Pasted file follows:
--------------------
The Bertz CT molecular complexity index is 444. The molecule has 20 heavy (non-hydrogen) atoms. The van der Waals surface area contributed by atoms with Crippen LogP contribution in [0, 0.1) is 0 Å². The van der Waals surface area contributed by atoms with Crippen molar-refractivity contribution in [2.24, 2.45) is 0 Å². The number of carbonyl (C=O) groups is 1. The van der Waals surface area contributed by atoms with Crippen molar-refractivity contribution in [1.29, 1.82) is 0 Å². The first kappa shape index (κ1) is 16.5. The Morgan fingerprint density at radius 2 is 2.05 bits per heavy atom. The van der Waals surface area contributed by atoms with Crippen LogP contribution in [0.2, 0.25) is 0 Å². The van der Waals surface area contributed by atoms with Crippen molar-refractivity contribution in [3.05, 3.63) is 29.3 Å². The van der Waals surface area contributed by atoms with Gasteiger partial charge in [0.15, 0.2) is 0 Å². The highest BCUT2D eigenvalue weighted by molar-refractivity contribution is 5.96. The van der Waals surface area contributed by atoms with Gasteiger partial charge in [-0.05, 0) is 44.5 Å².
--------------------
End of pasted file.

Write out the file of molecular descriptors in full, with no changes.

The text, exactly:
The Bertz CT molecular complexity index is 444. The molecule has 20 heavy (non-hydrogen) atoms. The van der Waals surface area contributed by atoms with Crippen LogP contribution in [0, 0.1) is 0 Å². The van der Waals surface area contributed by atoms with Crippen molar-refractivity contribution in [2.24, 2.45) is 0 Å². The number of carbonyl (C=O) groups is 1. The van der Waals surface area contributed by atoms with Crippen molar-refractivity contribution in [1.29, 1.82) is 0 Å². The first kappa shape index (κ1) is 16.5. The Morgan fingerprint density at radius 2 is 2.05 bits per heavy atom. The van der Waals surface area contributed by atoms with Crippen LogP contribution in [0.2, 0.25) is 0 Å². The van der Waals surface area contributed by atoms with Crippen molar-refractivity contribution in [3.05, 3.63) is 29.3 Å². The van der Waals surface area contributed by atoms with Gasteiger partial charge in [0.15, 0.2) is 0 Å². The highest BCUT2D eigenvalue weighted by molar-refractivity contribution is 5.96. The van der Waals surface area contributed by atoms with Gasteiger partial charge in [-0.05, 0) is 44.5 Å².